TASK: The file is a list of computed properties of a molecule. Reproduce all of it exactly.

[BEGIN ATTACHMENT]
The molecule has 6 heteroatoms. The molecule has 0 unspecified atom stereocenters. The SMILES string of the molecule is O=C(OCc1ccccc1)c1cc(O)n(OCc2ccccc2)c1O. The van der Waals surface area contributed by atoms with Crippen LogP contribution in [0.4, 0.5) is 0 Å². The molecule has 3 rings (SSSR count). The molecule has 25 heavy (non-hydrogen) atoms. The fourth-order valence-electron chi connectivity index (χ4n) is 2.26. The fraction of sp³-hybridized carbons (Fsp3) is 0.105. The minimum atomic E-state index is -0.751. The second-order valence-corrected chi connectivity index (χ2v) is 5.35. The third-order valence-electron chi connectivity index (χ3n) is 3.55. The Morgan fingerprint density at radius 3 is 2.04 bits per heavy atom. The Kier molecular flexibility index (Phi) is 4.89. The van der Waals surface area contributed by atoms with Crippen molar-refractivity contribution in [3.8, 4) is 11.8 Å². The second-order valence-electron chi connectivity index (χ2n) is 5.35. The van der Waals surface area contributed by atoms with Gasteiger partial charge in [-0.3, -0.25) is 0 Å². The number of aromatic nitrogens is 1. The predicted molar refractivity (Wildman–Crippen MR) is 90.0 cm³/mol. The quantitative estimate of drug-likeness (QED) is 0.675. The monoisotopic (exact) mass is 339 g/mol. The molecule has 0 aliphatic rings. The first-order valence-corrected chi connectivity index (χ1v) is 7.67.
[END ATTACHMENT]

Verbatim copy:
The molecule has 6 heteroatoms. The molecule has 0 unspecified atom stereocenters. The SMILES string of the molecule is O=C(OCc1ccccc1)c1cc(O)n(OCc2ccccc2)c1O. The van der Waals surface area contributed by atoms with Crippen LogP contribution in [0.4, 0.5) is 0 Å². The molecule has 3 rings (SSSR count). The molecule has 25 heavy (non-hydrogen) atoms. The fourth-order valence-electron chi connectivity index (χ4n) is 2.26. The fraction of sp³-hybridized carbons (Fsp3) is 0.105. The minimum atomic E-state index is -0.751. The second-order valence-corrected chi connectivity index (χ2v) is 5.35. The third-order valence-electron chi connectivity index (χ3n) is 3.55. The Morgan fingerprint density at radius 3 is 2.04 bits per heavy atom. The Kier molecular flexibility index (Phi) is 4.89. The van der Waals surface area contributed by atoms with Crippen molar-refractivity contribution in [3.8, 4) is 11.8 Å². The second-order valence-electron chi connectivity index (χ2n) is 5.35. The van der Waals surface area contributed by atoms with Gasteiger partial charge in [-0.3, -0.25) is 0 Å². The number of aromatic nitrogens is 1. The predicted molar refractivity (Wildman–Crippen MR) is 90.0 cm³/mol. The quantitative estimate of drug-likeness (QED) is 0.675. The monoisotopic (exact) mass is 339 g/mol. The molecule has 0 aliphatic rings. The first-order valence-corrected chi connectivity index (χ1v) is 7.67.